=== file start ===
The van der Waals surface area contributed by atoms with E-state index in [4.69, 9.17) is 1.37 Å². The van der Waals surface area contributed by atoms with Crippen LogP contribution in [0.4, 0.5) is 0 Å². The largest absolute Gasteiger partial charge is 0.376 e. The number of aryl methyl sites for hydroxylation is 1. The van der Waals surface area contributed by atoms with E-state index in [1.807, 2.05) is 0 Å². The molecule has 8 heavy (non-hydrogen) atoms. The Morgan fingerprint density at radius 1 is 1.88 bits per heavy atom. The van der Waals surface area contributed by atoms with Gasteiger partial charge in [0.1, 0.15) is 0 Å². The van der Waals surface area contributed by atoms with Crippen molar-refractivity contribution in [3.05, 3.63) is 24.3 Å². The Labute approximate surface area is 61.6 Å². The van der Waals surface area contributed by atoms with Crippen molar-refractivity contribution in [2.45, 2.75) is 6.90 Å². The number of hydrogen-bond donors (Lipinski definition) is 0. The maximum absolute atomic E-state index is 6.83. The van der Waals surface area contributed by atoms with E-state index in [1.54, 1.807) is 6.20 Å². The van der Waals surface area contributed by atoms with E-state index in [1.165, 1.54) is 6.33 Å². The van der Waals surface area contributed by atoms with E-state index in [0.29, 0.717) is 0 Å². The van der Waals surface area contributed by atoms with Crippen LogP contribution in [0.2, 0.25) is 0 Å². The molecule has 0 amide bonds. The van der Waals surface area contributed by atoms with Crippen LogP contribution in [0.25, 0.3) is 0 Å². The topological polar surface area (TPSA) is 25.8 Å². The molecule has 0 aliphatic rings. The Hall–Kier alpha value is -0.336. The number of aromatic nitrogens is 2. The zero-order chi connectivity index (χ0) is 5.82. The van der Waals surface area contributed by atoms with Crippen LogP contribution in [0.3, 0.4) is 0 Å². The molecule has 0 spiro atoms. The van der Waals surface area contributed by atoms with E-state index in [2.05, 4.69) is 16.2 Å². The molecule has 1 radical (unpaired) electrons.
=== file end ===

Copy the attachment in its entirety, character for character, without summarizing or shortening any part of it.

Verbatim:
The van der Waals surface area contributed by atoms with E-state index in [4.69, 9.17) is 1.37 Å². The van der Waals surface area contributed by atoms with Crippen LogP contribution in [0.4, 0.5) is 0 Å². The largest absolute Gasteiger partial charge is 0.376 e. The number of aryl methyl sites for hydroxylation is 1. The van der Waals surface area contributed by atoms with E-state index in [1.807, 2.05) is 0 Å². The molecule has 8 heavy (non-hydrogen) atoms. The Morgan fingerprint density at radius 1 is 1.88 bits per heavy atom. The van der Waals surface area contributed by atoms with Gasteiger partial charge in [0.1, 0.15) is 0 Å². The van der Waals surface area contributed by atoms with Crippen molar-refractivity contribution in [3.05, 3.63) is 24.3 Å². The Labute approximate surface area is 61.6 Å². The van der Waals surface area contributed by atoms with Crippen molar-refractivity contribution in [2.45, 2.75) is 6.90 Å². The number of hydrogen-bond donors (Lipinski definition) is 0. The maximum absolute atomic E-state index is 6.83. The van der Waals surface area contributed by atoms with E-state index in [1.54, 1.807) is 6.20 Å². The van der Waals surface area contributed by atoms with E-state index in [1.165, 1.54) is 6.33 Å². The van der Waals surface area contributed by atoms with E-state index in [0.29, 0.717) is 0 Å². The van der Waals surface area contributed by atoms with Crippen LogP contribution in [0.2, 0.25) is 0 Å². The molecule has 0 amide bonds. The van der Waals surface area contributed by atoms with Crippen LogP contribution in [0.25, 0.3) is 0 Å². The topological polar surface area (TPSA) is 25.8 Å². The molecule has 0 aliphatic rings. The Hall–Kier alpha value is -0.336. The number of aromatic nitrogens is 2. The zero-order chi connectivity index (χ0) is 5.82. The van der Waals surface area contributed by atoms with Crippen LogP contribution in [0.3, 0.4) is 0 Å². The molecule has 0 spiro atoms. The van der Waals surface area contributed by atoms with E-state index in [2.05, 4.69) is 16.2 Å². The molecule has 1 radical (unpaired) electrons.